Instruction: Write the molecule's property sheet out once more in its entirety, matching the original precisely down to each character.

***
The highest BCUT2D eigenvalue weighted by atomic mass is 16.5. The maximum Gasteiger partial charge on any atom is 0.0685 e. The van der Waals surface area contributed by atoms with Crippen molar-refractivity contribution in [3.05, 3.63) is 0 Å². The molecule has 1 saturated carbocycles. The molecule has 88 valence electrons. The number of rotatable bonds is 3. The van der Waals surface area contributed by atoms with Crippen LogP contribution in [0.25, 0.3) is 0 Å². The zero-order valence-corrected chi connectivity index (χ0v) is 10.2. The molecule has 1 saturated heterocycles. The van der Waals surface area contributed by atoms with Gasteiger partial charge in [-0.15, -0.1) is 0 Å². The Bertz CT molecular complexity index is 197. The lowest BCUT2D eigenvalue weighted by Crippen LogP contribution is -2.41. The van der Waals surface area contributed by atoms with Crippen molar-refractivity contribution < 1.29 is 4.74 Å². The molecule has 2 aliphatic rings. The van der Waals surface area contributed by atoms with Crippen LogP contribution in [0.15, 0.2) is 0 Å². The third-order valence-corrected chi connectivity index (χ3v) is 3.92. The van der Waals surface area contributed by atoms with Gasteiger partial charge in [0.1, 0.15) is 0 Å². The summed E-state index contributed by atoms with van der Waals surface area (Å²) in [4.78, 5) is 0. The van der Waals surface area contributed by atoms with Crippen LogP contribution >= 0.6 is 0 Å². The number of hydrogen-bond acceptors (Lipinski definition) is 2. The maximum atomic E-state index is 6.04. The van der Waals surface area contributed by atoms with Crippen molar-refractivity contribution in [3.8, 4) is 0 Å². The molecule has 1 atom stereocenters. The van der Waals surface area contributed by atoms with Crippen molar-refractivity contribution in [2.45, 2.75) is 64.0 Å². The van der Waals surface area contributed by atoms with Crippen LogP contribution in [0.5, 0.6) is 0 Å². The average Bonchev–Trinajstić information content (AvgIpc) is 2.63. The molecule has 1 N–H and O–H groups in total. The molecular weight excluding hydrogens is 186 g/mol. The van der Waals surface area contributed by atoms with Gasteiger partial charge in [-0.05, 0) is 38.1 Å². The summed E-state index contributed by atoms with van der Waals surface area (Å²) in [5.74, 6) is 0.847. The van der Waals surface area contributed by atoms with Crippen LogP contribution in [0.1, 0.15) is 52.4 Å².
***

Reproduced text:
The highest BCUT2D eigenvalue weighted by atomic mass is 16.5. The maximum Gasteiger partial charge on any atom is 0.0685 e. The van der Waals surface area contributed by atoms with Crippen molar-refractivity contribution in [3.05, 3.63) is 0 Å². The molecule has 1 saturated carbocycles. The molecule has 88 valence electrons. The number of rotatable bonds is 3. The van der Waals surface area contributed by atoms with Crippen LogP contribution in [0.25, 0.3) is 0 Å². The zero-order valence-corrected chi connectivity index (χ0v) is 10.2. The molecule has 1 saturated heterocycles. The van der Waals surface area contributed by atoms with Gasteiger partial charge in [-0.15, -0.1) is 0 Å². The Bertz CT molecular complexity index is 197. The lowest BCUT2D eigenvalue weighted by Crippen LogP contribution is -2.41. The van der Waals surface area contributed by atoms with Crippen molar-refractivity contribution < 1.29 is 4.74 Å². The molecule has 2 aliphatic rings. The van der Waals surface area contributed by atoms with Crippen LogP contribution in [0.15, 0.2) is 0 Å². The third-order valence-corrected chi connectivity index (χ3v) is 3.92. The van der Waals surface area contributed by atoms with Gasteiger partial charge in [0.1, 0.15) is 0 Å². The summed E-state index contributed by atoms with van der Waals surface area (Å²) in [4.78, 5) is 0. The van der Waals surface area contributed by atoms with Crippen LogP contribution >= 0.6 is 0 Å². The number of hydrogen-bond acceptors (Lipinski definition) is 2. The maximum atomic E-state index is 6.04. The van der Waals surface area contributed by atoms with Crippen molar-refractivity contribution in [3.8, 4) is 0 Å². The molecule has 1 atom stereocenters. The van der Waals surface area contributed by atoms with Crippen molar-refractivity contribution in [2.45, 2.75) is 64.0 Å². The van der Waals surface area contributed by atoms with Crippen LogP contribution in [0.5, 0.6) is 0 Å². The average Bonchev–Trinajstić information content (AvgIpc) is 2.63. The molecule has 1 N–H and O–H groups in total. The molecular weight excluding hydrogens is 186 g/mol. The van der Waals surface area contributed by atoms with Gasteiger partial charge in [-0.05, 0) is 38.1 Å². The summed E-state index contributed by atoms with van der Waals surface area (Å²) in [5.74, 6) is 0.847. The van der Waals surface area contributed by atoms with Crippen LogP contribution in [0.1, 0.15) is 52.4 Å².